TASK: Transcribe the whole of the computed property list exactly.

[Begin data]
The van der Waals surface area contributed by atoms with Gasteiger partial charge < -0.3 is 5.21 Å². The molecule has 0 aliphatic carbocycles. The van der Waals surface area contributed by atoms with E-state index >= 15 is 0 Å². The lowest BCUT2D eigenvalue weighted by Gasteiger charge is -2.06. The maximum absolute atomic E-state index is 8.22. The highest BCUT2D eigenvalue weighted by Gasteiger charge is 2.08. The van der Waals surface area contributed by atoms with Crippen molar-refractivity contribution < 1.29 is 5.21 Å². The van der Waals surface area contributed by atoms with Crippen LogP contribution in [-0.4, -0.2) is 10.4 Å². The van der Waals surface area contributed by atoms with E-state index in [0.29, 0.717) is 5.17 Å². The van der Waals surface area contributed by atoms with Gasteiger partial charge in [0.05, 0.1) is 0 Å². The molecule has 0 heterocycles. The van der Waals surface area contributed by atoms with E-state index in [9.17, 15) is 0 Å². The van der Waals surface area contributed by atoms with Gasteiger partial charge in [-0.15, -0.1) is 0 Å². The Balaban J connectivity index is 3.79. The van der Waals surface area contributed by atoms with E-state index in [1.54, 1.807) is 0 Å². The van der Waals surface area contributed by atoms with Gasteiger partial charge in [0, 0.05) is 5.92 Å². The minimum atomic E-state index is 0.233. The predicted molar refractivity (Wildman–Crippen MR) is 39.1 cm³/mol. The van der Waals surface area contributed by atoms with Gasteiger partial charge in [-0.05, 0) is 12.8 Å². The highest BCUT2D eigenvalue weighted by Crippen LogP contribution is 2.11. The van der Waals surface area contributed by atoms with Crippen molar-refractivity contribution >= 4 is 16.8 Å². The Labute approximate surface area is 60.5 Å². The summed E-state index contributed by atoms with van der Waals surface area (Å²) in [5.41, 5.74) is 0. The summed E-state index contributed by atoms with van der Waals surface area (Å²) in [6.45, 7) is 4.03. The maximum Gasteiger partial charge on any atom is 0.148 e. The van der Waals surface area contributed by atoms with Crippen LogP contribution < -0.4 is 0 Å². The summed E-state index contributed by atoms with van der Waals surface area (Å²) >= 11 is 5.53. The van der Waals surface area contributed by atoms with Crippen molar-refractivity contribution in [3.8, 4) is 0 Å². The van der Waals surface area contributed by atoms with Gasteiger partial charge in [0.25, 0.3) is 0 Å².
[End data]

The van der Waals surface area contributed by atoms with Gasteiger partial charge < -0.3 is 5.21 Å². The molecule has 0 aliphatic carbocycles. The van der Waals surface area contributed by atoms with E-state index >= 15 is 0 Å². The lowest BCUT2D eigenvalue weighted by Gasteiger charge is -2.06. The maximum absolute atomic E-state index is 8.22. The highest BCUT2D eigenvalue weighted by Gasteiger charge is 2.08. The van der Waals surface area contributed by atoms with Crippen molar-refractivity contribution < 1.29 is 5.21 Å². The van der Waals surface area contributed by atoms with Crippen LogP contribution in [-0.4, -0.2) is 10.4 Å². The van der Waals surface area contributed by atoms with E-state index in [0.29, 0.717) is 5.17 Å². The van der Waals surface area contributed by atoms with Gasteiger partial charge in [0.05, 0.1) is 0 Å². The molecule has 0 heterocycles. The van der Waals surface area contributed by atoms with E-state index in [9.17, 15) is 0 Å². The van der Waals surface area contributed by atoms with Gasteiger partial charge in [-0.15, -0.1) is 0 Å². The Balaban J connectivity index is 3.79. The van der Waals surface area contributed by atoms with E-state index in [1.54, 1.807) is 0 Å². The van der Waals surface area contributed by atoms with Gasteiger partial charge in [0, 0.05) is 5.92 Å². The minimum atomic E-state index is 0.233. The predicted molar refractivity (Wildman–Crippen MR) is 39.1 cm³/mol. The van der Waals surface area contributed by atoms with Gasteiger partial charge in [-0.05, 0) is 12.8 Å². The highest BCUT2D eigenvalue weighted by Crippen LogP contribution is 2.11. The van der Waals surface area contributed by atoms with Crippen molar-refractivity contribution >= 4 is 16.8 Å². The Labute approximate surface area is 60.5 Å². The summed E-state index contributed by atoms with van der Waals surface area (Å²) in [5.41, 5.74) is 0. The summed E-state index contributed by atoms with van der Waals surface area (Å²) in [6.45, 7) is 4.03. The maximum Gasteiger partial charge on any atom is 0.148 e. The van der Waals surface area contributed by atoms with Crippen LogP contribution < -0.4 is 0 Å². The summed E-state index contributed by atoms with van der Waals surface area (Å²) >= 11 is 5.53. The van der Waals surface area contributed by atoms with Crippen molar-refractivity contribution in [3.8, 4) is 0 Å². The van der Waals surface area contributed by atoms with Gasteiger partial charge in [0.25, 0.3) is 0 Å².